Innocence: Schoolgirl vs. Daemons as told in narrative. Good enough not to be mere filler. The same writer penned The Mist, which is the story before this one (which I'm sure you figure out-- I hope!). She does not disappoint.
Ghost Boy: This the the manga-esque offering, artistically, and it does not fail at being interesting. "Teenage life can be so cruel" pretty much sums up this story, which is really a poem about the kind of "friendly" heartbreak many of us have suffered in our lives. Well done, well done.
The Last Days of Cydonia: Another one of my faves in this collection! I'm a total sucker for these kinds of stories. Sadly, I can't say much or else I'll ruin the ending. Trust me, it's worth the read!
Mamluk: A space adventure complete with pirates and sweet dialogue. Apparantly, this is a taste of a larger tale and a comic unto its own, which is summed up as: "Mamluk is full on military sci-fi action combined with a dramatic tale of mystery, honor and dark betrayal. So, if you like fleet battles against pirates, ground forces going tank to tank, or commando units slogging through swamps, then Mamluk is for you." Yes, I feel Mamluk is for me. Would you like to know more?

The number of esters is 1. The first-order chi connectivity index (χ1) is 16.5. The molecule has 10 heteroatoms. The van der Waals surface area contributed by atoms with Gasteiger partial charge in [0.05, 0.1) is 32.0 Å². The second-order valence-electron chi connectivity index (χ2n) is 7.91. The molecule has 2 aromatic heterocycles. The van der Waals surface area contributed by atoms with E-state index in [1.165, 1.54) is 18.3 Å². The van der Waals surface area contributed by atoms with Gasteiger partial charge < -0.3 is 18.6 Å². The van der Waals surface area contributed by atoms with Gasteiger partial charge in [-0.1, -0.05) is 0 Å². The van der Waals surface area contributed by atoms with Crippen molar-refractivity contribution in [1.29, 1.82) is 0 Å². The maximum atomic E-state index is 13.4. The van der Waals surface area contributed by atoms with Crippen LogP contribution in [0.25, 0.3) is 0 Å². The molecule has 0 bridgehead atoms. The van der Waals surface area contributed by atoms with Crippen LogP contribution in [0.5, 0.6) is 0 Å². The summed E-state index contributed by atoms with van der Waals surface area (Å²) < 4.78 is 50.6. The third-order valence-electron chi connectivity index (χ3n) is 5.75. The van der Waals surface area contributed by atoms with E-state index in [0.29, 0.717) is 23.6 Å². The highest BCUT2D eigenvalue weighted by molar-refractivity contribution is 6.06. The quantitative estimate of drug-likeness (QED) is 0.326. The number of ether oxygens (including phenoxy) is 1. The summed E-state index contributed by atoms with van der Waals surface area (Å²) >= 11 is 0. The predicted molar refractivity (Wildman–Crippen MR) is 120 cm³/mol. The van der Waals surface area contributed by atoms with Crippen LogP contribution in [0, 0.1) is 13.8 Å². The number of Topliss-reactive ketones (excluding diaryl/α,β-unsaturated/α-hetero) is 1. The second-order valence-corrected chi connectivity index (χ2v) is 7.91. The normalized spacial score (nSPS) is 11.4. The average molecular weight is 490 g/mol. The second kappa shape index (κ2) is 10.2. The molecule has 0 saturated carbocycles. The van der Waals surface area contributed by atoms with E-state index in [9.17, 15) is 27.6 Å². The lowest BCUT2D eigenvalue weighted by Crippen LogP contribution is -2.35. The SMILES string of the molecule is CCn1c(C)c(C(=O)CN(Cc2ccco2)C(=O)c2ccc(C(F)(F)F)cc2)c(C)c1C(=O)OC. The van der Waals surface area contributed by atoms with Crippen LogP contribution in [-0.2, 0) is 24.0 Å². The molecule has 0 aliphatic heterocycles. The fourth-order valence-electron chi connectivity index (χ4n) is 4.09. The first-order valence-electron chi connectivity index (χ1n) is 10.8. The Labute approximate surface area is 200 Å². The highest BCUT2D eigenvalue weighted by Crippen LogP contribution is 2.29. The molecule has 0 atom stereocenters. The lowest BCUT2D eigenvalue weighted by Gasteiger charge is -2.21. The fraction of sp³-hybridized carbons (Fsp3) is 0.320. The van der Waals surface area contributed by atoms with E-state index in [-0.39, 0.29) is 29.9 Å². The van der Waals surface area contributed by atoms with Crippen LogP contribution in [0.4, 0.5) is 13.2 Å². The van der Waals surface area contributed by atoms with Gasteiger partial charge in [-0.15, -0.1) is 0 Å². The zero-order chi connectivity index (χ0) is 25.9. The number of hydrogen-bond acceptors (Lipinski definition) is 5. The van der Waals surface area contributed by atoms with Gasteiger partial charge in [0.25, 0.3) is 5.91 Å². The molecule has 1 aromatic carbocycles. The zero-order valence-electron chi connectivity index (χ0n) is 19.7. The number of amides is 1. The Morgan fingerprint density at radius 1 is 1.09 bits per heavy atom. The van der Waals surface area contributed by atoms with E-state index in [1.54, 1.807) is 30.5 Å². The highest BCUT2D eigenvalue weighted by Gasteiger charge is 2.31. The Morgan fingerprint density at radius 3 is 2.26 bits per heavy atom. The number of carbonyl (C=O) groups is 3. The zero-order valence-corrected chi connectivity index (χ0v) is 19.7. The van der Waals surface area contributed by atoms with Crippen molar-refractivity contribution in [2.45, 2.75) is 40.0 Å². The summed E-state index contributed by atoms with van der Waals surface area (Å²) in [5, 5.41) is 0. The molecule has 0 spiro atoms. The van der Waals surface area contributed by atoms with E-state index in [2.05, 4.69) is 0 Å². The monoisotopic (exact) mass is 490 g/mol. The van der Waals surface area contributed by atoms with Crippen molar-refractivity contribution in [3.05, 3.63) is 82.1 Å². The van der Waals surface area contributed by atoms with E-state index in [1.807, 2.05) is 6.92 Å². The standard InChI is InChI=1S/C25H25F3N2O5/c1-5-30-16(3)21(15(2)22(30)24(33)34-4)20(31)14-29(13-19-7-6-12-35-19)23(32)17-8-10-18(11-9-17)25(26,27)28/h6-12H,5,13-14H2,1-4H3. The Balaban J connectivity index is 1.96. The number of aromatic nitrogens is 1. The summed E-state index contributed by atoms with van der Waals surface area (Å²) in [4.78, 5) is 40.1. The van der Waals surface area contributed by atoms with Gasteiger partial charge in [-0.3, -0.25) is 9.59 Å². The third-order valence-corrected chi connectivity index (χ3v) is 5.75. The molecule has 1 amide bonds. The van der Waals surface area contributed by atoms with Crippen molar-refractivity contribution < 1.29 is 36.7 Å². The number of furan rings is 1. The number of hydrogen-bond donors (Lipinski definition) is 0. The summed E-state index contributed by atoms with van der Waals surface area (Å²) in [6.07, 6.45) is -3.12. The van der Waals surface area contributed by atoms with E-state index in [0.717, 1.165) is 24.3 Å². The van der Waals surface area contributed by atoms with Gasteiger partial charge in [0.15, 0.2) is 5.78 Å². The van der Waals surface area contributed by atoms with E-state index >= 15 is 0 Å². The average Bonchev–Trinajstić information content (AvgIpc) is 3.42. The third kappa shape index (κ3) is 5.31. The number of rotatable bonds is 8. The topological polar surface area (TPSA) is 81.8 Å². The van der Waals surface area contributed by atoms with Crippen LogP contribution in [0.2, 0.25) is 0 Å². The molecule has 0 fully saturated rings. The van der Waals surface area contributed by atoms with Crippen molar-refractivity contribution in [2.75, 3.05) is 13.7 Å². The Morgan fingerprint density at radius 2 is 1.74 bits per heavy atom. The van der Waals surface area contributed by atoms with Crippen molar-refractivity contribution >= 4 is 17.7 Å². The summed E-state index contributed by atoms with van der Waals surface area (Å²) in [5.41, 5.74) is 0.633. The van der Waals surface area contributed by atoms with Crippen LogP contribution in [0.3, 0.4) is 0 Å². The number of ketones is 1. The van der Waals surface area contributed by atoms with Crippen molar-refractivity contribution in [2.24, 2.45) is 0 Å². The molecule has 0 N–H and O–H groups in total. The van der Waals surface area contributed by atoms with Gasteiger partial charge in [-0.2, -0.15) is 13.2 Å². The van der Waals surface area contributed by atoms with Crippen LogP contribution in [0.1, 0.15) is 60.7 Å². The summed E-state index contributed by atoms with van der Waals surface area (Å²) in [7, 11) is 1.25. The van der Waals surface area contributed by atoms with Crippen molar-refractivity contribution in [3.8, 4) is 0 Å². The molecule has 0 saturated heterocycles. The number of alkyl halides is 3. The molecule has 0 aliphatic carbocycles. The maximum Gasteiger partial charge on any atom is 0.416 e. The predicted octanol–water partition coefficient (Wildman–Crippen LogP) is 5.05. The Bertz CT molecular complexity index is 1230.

Just Married: What we done got right here is a yarn that woulda been right at home on HBO's Tales From the Crypt! A good thing, to be sure. Nuns with guns are also certainly most welcome. The ending, as usual with these kind of stories, makes it all worthwhile. It will make you want to be sure you're careful about just where you get hitched, heathens.
And that's it for the 72 pages of black & white goodness. I would also like to add that while the art is quite good on each piece, the layout and look of this volume is of the utmost professional quality. I hear Ian Sharman is to blame for this, mostly, as Eleventh Hour is his baby. Another question is, why isn't he writing more books? Dude can write fine things, my friends.
But I won't heap all the laurels on Ian. That just wouldn't be fair to the other talented individuals who contributed to this tome of classic literature. Everyone involved (yes, even the ones who did the story I complained about) deserves more shots at creating cool stuff.
So... when's the next Eleventh Hour coming out?
Find out more about what I've been babbling about here, on the Orang Utan Comics website. Should you want this in hardcopy, I think Markosia still has some available so that you might order it from your local shop.
Then there's WOWIO: Part One, Part Two, Part Three, Part Four.
Lethality: Total party kill. Poor bastards never had a chance.